The rise of social media data breaches
By Alex McConnell / 28th Apr 2021
Cybercriminals are always looking for the new weak link and social media is a point of vulnerability for many businesses. As it becomes more common for social media to be used for and by businesses, the opportunity for cybercriminals to use social media in their attacks grows.
Social media is an essential tool for networking, events, advertising, keeping up with trends and more. However, with the rise of remote working and personal smart devices, social media data breaches are fast becoming a risk of which companies need to be aware.
What is a data breach?
Data breaches are the result of a cyber-attack where criminals gain unauthorized access to a computer system or network and steal private, sensitive, or confidential personal and financial information.
Common cyber-attacks used in data breaches
- Denial of service
Leaked data almost certainly ends up on the dark web, which leads to cybercrime such as password cracking, credential stuffing and phishing.
Hackers can use social media data breaches to create detailed profiles of potential victims and conduct targeted phishing attacks. Cybercriminals could also use the information to spam emails and phone numbers, or brute-force the passwords of social media profiles and their associated email addresses.
If enough personally identifiable information (PII) is gathered in a data breach, this can lead to identity fraud and identity theft. These threats are increasingly becoming a concern online, mainly due to the rise in data breaches. Facebook estimates that anywhere from 50 million to 100 million of its monthly active user accounts are fake duplicates. As of late 2020, almost half of all consumers worldwide expect to be hit by a data breach.
How social media impacts businesses
Trust is a vital ingredient for social networks to operate successfully. They entice people to overshare confidential information, therefore providing cybercriminals with data that significantly assists them in breaching organizations.
Cybercriminals primarily target business accounts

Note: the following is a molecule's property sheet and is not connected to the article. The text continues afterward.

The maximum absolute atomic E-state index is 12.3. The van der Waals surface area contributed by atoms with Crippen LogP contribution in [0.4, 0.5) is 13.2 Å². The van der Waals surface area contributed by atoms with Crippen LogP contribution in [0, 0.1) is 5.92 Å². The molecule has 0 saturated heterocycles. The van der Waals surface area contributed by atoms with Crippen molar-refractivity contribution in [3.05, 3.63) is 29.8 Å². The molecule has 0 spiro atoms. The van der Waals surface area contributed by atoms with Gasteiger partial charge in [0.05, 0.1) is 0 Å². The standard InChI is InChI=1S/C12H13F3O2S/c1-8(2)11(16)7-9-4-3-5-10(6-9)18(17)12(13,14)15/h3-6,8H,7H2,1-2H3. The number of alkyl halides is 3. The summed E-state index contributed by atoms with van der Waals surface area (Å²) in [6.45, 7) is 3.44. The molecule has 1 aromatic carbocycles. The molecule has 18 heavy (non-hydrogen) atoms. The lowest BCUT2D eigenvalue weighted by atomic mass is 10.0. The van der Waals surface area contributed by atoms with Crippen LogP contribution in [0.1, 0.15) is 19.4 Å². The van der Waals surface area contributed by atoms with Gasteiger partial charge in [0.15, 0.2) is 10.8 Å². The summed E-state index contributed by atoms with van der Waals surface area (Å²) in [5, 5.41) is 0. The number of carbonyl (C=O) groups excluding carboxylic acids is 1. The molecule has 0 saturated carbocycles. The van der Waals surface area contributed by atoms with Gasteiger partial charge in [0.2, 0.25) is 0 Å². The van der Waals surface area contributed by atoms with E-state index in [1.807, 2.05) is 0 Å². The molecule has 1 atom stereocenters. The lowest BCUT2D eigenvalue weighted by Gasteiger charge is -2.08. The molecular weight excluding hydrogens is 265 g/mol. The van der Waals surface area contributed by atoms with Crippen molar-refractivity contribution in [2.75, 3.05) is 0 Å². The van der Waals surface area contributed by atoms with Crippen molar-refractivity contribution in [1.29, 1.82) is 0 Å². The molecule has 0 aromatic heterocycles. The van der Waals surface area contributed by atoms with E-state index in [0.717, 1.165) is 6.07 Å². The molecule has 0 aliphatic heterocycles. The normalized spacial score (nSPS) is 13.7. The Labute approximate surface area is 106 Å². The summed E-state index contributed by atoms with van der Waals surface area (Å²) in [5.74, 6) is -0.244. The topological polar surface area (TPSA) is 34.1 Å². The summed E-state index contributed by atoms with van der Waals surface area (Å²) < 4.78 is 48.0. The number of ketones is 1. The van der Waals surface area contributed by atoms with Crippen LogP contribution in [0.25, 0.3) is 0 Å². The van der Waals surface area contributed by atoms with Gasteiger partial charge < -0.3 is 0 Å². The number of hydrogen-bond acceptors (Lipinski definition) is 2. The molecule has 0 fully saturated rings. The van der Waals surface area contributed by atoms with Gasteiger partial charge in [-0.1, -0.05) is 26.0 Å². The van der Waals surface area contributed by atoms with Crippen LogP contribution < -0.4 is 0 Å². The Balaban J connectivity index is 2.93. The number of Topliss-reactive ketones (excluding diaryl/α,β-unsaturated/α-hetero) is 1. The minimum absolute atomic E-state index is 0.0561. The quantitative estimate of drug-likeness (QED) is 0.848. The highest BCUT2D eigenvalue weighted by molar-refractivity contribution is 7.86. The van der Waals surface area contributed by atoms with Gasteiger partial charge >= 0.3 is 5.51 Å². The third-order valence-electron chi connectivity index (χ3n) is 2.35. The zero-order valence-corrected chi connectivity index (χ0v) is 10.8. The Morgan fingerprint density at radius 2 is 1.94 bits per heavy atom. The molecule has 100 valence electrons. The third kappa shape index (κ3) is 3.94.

These criminals may target a business’s employees and customers by impersonating the brand in an attempt to steal their credentials. The more visible and engaged with a business is on social media, the greater the possibility that a cybercriminal will attempt to target those users
Cybercriminals can also use social media to contact potential victims
They do that to build trust and persuade them to visit a phishing page. Companies can protect their employees with training against phishing and social engineering. Trained employees are less likely to fall for attacks than users with no training.
How social media is putting your data at risk
Millions of people spent significant time working from home during Covid-19, using personal devices. As a result, staff have become more vulnerable to malicious attacks from social media.
Scammers might first try to infiltrate your social network using mutual connections and acquaintances to develop a false sense of security.
This is an important reminder that we should remain vigilant when engaging with individuals we have not previously interacted with.
The consequences of engaging with these cybercriminals is damaging the careers of individuals and associated businesses.
The Centre for the Protection of National Infrastructure (CPNI) has launched a new campaign to help deter further criminal activity. The campaign asks government staff to focus on:
- Recognizing malicious profiles
- Realizing the potential threat
- Reporting suspicious profiles to a security manager
- Removing the profiles
LinkedIn data breach: Spies are using LinkedIn to steal secrets from UK nationals
LinkedIn is the world’s most used professional networking platform. Cybercriminals can conceal themselves as “headhunters” on the network preying on people who are looking for jobs.
In April 2021, it was reported that attackers used fake social media profiles to engage specifically with people who have “access to classified or sensitive information.”
According to MI5, at least 10,000 UK nationals have been approached by fake profiles on LinkedIn over the past five years. The LinkedIn attacks are directed at staff in government departments and major businesses.
LinkedIn has since commented:
“Our teams utilize multiple automated techniques, coupled with human reviews and member reporting, to maintain LinkedIn as a safe and trusted platform.”
Once connected, the attackers try to influence the individuals by offering speaking or business opportunities, before attempting to gain confidential information. LinkedIn users are being advised to take precautionary measures to protect their accounts and data
Stop your data from being breached
Businesses should always look for suspicious activity, while training employees to follow cybersecurity best practices when operating online, including:
- Using different passwords on every account
- Monitoring online transactions
- Using secure websites
To prevent social media data breaches, businesses need to ensure they protect user information and secure company data. Efficient training and technology can also help reduce the likelihood of a data breach along with increasing employee awareness and regularly updating policies.